PHOENIX (AP) - A proposal that would institute a major overhaul of the state’s badly underfunded pension plan for public safety workers will be introduced in the Arizona Senate on Monday.
The overhaul is the result of months of meetings between lawmakers, pension officials, firefighter and police unions as well as cities, towns and other public agencies that pay into the system.
The issue is pressing as public agencies that pay into the system have seen their contribution rates soar to an average of 42 percent of the salary paid to each police officer or firefighter in the Arizona Public Safety Personnel Retirement System. Some are paying much more, including the city of Bisbee, which is paying 90 percent of its police and fire payroll for pensions.
Sen. Debbie Lesko, R-Peoria, led the talks and will introduce the bill. She said Friday that 25 of 30 senators have signed on as co-sponsors and she is hoping to get more. The number of House backers is unclear. Nearly all the employer and employee groups also are backing the final deal, she said.
Lesko said a major component of the deal must be approved by voters, and she’s aiming to have it placed on the May 17 special election where Gov. Doug Ducey’s school funding proposal is also on the ballot.
That part of the proposal changes the way yearly benefit increases that are sapping the trust fund are calculated. The way the plan is now set up, excess earnings from the pension trust are put into a fund that doles out automatic increases in most years. The problem is that when the fund sees losses, as it did during the Great Recession, excess cash in flush years can’t make up the difference because it is sent to the cost-of-living-adjustment fund.
The new proposal would change the payout to just actual cost-of-living increases or two percent a year, whichever is greater. Currently, boosts can be as much as 4 percent. That should help stabilize the current fund, which has sunk to just 50 percent of its expected liabilities, with $6.2 billion in assets and $12.7 billion in liabilities.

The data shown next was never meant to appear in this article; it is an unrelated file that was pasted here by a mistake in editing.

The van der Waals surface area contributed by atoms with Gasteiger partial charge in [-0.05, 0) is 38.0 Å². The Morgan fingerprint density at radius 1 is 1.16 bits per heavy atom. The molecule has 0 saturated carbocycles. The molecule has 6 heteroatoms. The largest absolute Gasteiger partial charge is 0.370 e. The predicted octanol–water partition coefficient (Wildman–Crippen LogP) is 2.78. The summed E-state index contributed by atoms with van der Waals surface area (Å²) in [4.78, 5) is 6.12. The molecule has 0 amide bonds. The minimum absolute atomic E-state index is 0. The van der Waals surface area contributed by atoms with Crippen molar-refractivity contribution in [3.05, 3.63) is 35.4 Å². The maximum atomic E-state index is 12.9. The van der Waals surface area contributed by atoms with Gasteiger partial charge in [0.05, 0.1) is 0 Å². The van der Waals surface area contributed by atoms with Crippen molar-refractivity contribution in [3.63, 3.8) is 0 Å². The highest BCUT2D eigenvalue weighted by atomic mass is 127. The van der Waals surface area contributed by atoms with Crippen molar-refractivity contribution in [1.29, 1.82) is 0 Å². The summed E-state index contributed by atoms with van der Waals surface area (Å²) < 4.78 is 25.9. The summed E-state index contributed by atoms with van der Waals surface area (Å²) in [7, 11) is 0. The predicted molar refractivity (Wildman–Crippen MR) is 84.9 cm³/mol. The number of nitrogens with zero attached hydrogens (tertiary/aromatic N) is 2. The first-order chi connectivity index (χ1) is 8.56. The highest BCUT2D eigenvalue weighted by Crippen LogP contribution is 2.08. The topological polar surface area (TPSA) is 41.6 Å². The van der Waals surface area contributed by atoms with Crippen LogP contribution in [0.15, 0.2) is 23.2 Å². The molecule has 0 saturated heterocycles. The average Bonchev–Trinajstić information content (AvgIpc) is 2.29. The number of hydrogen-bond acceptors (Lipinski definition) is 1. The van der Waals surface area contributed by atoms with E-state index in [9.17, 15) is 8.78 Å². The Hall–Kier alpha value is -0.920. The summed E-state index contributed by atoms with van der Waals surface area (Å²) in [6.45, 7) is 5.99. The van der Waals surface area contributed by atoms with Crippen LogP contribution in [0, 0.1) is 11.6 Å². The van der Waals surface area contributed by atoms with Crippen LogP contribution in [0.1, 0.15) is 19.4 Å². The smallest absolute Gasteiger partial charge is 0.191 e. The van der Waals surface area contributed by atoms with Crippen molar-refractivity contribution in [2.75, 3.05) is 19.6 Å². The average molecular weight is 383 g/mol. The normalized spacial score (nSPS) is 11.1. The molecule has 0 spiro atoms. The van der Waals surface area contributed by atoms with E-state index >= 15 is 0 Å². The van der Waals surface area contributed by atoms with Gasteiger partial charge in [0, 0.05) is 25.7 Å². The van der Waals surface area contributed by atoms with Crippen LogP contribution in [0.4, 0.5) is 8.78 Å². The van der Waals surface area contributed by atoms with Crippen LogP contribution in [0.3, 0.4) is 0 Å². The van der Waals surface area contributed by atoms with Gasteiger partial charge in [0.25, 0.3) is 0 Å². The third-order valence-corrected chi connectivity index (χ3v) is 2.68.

Getting it on the May ballot means the plan must be approved by Feb. 15, an extremely fast schedule for legislation that could be sidetracked if House opposition emerges.
New hires to police and fire departments statewide would be placed in a new retirement fund with higher employee contributions, minimum age and years of service before full pensions are payable and caps on maximum payouts.
New hires also would be given a choice of opting for a 401(k) style retirement plan rather than a plan with a guaranteed pension. New employees in cities and town agencies that don’t participate in the Social Security system will be given a new 3 percent match to put into a 401(k)-style account.
The changes for current employees means the existing pension plan will stabilize over time, Lesko said. The new plan for newly hired workers will also cut the high contribution rates now paid by employers as new workers are hired.
“There’s long-term effects that help the fund, make it more sustainable and improve the funding status,” Lesko said Friday. “But there’s also short-term improvements that will take effect to help the employers and taxpayers right away.”
The problems with the public safety pension fund have been growing for years. The Legislature tried to change how cost-of-living increases were made in 2011, but the courts struck that down as an unconstitutional cut in promised benefits.
Two other state pension funds, one for regular employees and one for corrections officers, are in better financial shape and no overhaul is immediately planned. The Legislature closed a plan for elected officials and judges to new members in 2013 because it was severely underfunded.
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